Bushehr: And So It Begins…

The Greenroom » Bushehr: And So It Begins, Part I.

Danged if I didn’t write about the reactor at Bushehr just a few days ago.  It looked like maybe Iran was practicing her defensive measures for a reactor start-up – local air defense, trying to get Israel preoccupied with attacks from multiple axes – because the start-up could be imminent.  I hoped, writing that earlier piece, that Russia still had doubts about the wisdom of defying US policy and UN sanctions to this extent.  But apparently the Russians are satisfied that we’re not going to do anything.

That’s no surprise at this point. Indeed, there are few real surprises lurking out there anywhere, at this point.  Someone, somewhere, has predicted almost everything that’s going to happen, and a lot of people are aware of most of the predictions.  If we were to put things in terms of a familiar analogy, the main question is probably how long it will take, from 2010, to get from the modern version of 1936 to the modern version of 1939.

March 1936 was when Hitler’s Germany, in defiance of the Versailles and Locarno treaties, remilitarized the Rhineland.  For military-technological reasons, that action didn’t necessarily have the same meaning in 1936 that it had had to the armistice negotiators of 1918-19.  European politicians looking for good excuses in ‘36 leveraged that fact for all it was worth.  But it was a watershed political event: it signaled Nazi Germany’s determination and direction, and it signaled the unwillingness of England and France to do anything about it.  Most importantly, it signaled Hitler’s assurance that England and France would take no action.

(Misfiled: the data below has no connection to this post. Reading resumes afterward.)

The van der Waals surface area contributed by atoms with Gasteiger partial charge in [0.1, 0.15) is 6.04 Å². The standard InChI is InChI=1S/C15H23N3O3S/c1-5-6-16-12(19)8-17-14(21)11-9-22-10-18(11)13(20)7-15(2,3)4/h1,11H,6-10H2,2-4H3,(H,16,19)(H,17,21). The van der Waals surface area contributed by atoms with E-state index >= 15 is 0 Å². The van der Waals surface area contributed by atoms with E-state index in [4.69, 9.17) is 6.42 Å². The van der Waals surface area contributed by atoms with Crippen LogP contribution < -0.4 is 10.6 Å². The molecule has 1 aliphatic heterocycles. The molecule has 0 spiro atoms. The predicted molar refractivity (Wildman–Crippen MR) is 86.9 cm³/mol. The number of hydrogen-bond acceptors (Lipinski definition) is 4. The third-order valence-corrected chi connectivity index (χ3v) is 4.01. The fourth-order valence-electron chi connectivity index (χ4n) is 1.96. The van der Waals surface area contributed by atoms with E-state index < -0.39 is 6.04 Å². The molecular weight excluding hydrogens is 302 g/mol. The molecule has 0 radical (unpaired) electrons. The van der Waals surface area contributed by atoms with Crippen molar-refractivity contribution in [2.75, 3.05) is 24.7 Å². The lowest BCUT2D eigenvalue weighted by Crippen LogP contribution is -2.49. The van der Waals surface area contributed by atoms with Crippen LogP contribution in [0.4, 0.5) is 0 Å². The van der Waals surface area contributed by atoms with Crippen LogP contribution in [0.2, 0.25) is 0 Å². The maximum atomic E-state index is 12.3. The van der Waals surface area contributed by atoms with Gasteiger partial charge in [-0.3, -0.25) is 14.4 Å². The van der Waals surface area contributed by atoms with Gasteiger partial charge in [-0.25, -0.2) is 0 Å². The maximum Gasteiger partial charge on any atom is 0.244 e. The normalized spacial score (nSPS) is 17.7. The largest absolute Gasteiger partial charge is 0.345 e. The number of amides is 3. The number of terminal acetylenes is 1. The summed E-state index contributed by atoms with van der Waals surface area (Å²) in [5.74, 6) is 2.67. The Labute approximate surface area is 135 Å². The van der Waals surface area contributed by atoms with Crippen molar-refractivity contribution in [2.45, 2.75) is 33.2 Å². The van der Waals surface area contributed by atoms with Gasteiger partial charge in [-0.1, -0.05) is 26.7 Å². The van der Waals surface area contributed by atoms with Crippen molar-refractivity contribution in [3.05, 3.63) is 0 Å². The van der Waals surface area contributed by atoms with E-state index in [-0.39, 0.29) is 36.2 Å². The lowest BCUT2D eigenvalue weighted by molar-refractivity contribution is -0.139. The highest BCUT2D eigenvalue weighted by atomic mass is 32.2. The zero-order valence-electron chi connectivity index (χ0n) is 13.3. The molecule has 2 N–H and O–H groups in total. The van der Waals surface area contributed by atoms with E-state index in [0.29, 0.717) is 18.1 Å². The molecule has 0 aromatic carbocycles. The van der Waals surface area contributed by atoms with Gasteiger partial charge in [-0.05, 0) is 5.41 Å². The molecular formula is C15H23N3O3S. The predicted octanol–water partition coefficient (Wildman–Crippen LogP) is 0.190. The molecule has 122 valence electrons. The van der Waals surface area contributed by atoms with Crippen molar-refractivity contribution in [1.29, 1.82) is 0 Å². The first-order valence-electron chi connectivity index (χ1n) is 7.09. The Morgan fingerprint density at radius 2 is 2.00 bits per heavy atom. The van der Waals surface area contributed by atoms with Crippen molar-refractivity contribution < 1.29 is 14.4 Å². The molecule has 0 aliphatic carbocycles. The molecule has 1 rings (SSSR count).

Lighting off the Bushehr reactor stands the test of this analogy pretty well.  The Bushehr reactor itself is not, technically, the key to Iran’s nuclear weapons program.  It will have a subordinate role at best, partly because of the limitations of light-water reactors for producing weapons-grade material, and partly because Iran has agreed to send the reactor’s spent fuel rods back to Russia anyway.  Flouting this agreement with Russia would constitute a significant political break on Iran’s part, one that’s not unthinkable but is unlikely.  Russian collusion in diverting uranium from the reactor to weapons production is more likely, in my view, than Iran making an abrupt political break.  And neither is on the horizon at this moment.

But Russia enabling Iran’s nuclear program at all is directly opposed to the substance of the UN’s demands to Iran, the sanctions on Iran, and US and EU policy.  There is no question that Russia has chosen to take this step in the belief that the US and Europe will do nothing about it.  What matters here is what mattered in 1936:  the absolute clarity of the political decision point, and the expectations about who will do what.